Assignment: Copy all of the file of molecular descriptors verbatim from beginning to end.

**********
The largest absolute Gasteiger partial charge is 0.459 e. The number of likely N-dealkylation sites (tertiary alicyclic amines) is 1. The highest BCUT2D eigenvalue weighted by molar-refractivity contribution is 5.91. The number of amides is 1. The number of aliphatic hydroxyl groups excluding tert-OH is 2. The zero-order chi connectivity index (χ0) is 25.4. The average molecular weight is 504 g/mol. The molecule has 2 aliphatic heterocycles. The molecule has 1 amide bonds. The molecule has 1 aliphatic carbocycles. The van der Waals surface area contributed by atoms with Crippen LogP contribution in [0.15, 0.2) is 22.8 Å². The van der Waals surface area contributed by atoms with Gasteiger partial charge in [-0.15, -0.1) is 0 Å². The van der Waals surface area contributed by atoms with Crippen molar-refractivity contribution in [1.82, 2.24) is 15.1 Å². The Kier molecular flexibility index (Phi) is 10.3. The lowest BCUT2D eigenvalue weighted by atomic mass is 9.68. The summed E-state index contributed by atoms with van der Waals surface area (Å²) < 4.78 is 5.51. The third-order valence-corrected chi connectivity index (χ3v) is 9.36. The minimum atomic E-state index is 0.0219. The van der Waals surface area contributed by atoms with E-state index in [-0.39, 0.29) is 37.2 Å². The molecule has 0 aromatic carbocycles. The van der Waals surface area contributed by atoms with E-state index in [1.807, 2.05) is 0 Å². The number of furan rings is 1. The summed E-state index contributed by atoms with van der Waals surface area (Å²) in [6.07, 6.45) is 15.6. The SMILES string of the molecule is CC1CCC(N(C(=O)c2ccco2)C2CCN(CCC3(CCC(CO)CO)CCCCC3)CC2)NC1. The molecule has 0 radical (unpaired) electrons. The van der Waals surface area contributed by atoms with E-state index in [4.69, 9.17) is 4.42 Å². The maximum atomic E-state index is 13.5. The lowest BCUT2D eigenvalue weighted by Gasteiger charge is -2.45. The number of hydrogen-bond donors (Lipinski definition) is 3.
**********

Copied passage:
The largest absolute Gasteiger partial charge is 0.459 e. The number of likely N-dealkylation sites (tertiary alicyclic amines) is 1. The highest BCUT2D eigenvalue weighted by molar-refractivity contribution is 5.91. The number of amides is 1. The number of aliphatic hydroxyl groups excluding tert-OH is 2. The zero-order chi connectivity index (χ0) is 25.4. The average molecular weight is 504 g/mol. The molecule has 2 aliphatic heterocycles. The molecule has 1 amide bonds. The molecule has 1 aliphatic carbocycles. The van der Waals surface area contributed by atoms with Crippen LogP contribution in [0.15, 0.2) is 22.8 Å². The van der Waals surface area contributed by atoms with Gasteiger partial charge in [-0.15, -0.1) is 0 Å². The van der Waals surface area contributed by atoms with Crippen molar-refractivity contribution in [1.82, 2.24) is 15.1 Å². The Kier molecular flexibility index (Phi) is 10.3. The lowest BCUT2D eigenvalue weighted by atomic mass is 9.68. The summed E-state index contributed by atoms with van der Waals surface area (Å²) < 4.78 is 5.51. The third-order valence-corrected chi connectivity index (χ3v) is 9.36. The minimum atomic E-state index is 0.0219. The van der Waals surface area contributed by atoms with E-state index in [-0.39, 0.29) is 37.2 Å². The molecule has 0 aromatic carbocycles. The van der Waals surface area contributed by atoms with E-state index in [1.807, 2.05) is 0 Å². The number of furan rings is 1. The summed E-state index contributed by atoms with van der Waals surface area (Å²) in [6.07, 6.45) is 15.6. The SMILES string of the molecule is CC1CCC(N(C(=O)c2ccco2)C2CCN(CCC3(CCC(CO)CO)CCCCC3)CC2)NC1. The molecule has 0 radical (unpaired) electrons. The van der Waals surface area contributed by atoms with E-state index in [4.69, 9.17) is 4.42 Å². The maximum atomic E-state index is 13.5. The lowest BCUT2D eigenvalue weighted by Gasteiger charge is -2.45. The number of hydrogen-bond donors (Lipinski definition) is 3.